Writing Laboratory Reports Chemistry

Writing Laboratory Reports Chemistry-61
State the topic of your report clearly and concisely, in one or two sentences: Example: The purpose of this experiment was to identify the specific element in a metal powder sample by determining its crystal structure and atomic radius.These were determined using the Debye-Sherrer (powder camera) method of X-ray diffraction.This experiment examined the effect of line orientation and arrowhead angle on a subject’s ability to perceive line length, thereby testing the Müller-Lyer illusion.

State the topic of your report clearly and concisely, in one or two sentences: Example: The purpose of this experiment was to identify the specific element in a metal powder sample by determining its crystal structure and atomic radius.These were determined using the Debye-Sherrer (powder camera) method of X-ray diffraction.This experiment examined the effect of line orientation and arrowhead angle on a subject’s ability to perceive line length, thereby testing the Müller-Lyer illusion.

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The test was to determine the point of subjective equality by having subjects adjust line segments to equal the length of a standard line.

Twenty-three subjects were tested in a repeated measures design with four different arrowhead angles and four line orientations.

The information should clearly enable readers to decide whether they need to read your whole report.

The abstract should be one paragraph of 100-200 words (the sample below is 191 words).

summarizes four essential aspects of the report: the purpose of the experiment (sometimes expressed as the purpose of the report), key findings, significance and major conclusions.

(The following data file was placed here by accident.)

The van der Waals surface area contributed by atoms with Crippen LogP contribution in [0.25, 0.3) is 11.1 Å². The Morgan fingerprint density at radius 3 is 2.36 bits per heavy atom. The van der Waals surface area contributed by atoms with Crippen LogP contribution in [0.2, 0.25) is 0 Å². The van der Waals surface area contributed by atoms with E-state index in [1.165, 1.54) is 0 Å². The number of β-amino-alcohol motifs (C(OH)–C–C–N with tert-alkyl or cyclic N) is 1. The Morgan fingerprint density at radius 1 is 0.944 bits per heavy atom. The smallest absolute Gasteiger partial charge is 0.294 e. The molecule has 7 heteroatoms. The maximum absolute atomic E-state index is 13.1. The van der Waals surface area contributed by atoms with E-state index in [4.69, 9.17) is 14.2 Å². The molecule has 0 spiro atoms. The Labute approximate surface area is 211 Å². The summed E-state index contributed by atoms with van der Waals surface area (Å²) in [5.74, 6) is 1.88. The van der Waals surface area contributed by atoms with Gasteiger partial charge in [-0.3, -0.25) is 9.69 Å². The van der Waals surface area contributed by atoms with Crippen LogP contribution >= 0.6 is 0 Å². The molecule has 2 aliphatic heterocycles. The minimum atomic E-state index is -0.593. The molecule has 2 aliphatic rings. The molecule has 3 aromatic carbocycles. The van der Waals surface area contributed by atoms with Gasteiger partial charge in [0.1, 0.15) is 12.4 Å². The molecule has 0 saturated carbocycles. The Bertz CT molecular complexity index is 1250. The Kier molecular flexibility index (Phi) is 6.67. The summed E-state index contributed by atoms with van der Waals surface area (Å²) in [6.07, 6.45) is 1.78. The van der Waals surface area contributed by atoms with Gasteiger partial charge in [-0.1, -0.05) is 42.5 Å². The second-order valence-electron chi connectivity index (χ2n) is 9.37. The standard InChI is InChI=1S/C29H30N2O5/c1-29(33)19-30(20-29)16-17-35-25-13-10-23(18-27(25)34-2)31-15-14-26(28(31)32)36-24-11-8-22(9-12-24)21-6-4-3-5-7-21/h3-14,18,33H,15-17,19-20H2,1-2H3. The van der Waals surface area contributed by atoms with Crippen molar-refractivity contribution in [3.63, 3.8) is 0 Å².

The abstract often also includes a brief reference to theory or methodology.Regardless of variations, however, the goal of lab reports remains the same: document your findings and communicate their significance.With that in mind, we can describe the report’s format and basic components.Help with Understanding Content deals with key concepts and spectroscopic techniques that underpin your chemistry lab ∼ how functional groups influence the behaviour of molecules, how to construct a Flowsheet, and how to interpret the different spectra that you encounter in the synthetic laboratory.What you will learn from using Help with Understanding Content: Note that while the content of this site draws primarily from Experiment O1 of the CHEM2401/2911/2915 lab course, the concepts and techniques discussed are equally relevant to a number of other experiments in Second Year Chemistry.You still need to organize your ideas carefully and express them coherently.needs to contain the name of the experiment, the names of lab partners, and the date.Each condition was tested in six randomized trials.The lines to be adjusted were tipped with outward pointing arrows of varying degrees of pointedness, whereas the standard lines had inward pointing arrows of the same degree.Your demonstrator guide for this module is Stephen and your student guides are Matthew and Anh.This document describes a general format for lab reports that you can adapt as needed.

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